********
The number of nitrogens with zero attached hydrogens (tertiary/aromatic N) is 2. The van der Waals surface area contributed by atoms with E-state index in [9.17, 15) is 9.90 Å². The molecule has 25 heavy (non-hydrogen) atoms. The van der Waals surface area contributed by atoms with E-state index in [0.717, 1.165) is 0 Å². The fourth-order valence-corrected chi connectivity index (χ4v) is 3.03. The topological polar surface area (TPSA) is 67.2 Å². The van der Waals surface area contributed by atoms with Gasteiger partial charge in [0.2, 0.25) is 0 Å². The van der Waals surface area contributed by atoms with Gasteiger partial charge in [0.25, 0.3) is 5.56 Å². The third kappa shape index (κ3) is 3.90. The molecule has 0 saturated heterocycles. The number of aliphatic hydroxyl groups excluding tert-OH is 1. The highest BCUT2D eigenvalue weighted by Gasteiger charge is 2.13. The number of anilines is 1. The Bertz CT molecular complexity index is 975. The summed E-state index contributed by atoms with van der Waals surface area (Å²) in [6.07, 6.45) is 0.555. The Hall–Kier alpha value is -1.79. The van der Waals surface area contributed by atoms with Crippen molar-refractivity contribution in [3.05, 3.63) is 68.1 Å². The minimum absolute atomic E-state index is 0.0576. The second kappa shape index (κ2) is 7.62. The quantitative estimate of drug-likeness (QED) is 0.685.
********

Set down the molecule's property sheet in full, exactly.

The number of nitrogens with zero attached hydrogens (tertiary/aromatic N) is 2. The van der Waals surface area contributed by atoms with E-state index in [9.17, 15) is 9.90 Å². The molecule has 25 heavy (non-hydrogen) atoms. The van der Waals surface area contributed by atoms with E-state index in [0.717, 1.165) is 0 Å². The fourth-order valence-corrected chi connectivity index (χ4v) is 3.03. The topological polar surface area (TPSA) is 67.2 Å². The van der Waals surface area contributed by atoms with Gasteiger partial charge in [0.2, 0.25) is 0 Å². The van der Waals surface area contributed by atoms with Gasteiger partial charge in [0.25, 0.3) is 5.56 Å². The third kappa shape index (κ3) is 3.90. The molecule has 0 saturated heterocycles. The number of aliphatic hydroxyl groups excluding tert-OH is 1. The highest BCUT2D eigenvalue weighted by Gasteiger charge is 2.13. The number of anilines is 1. The Bertz CT molecular complexity index is 975. The summed E-state index contributed by atoms with van der Waals surface area (Å²) in [6.07, 6.45) is 0.555. The Hall–Kier alpha value is -1.79. The van der Waals surface area contributed by atoms with Crippen molar-refractivity contribution in [3.05, 3.63) is 68.1 Å². The minimum absolute atomic E-state index is 0.0576. The second kappa shape index (κ2) is 7.62. The quantitative estimate of drug-likeness (QED) is 0.685.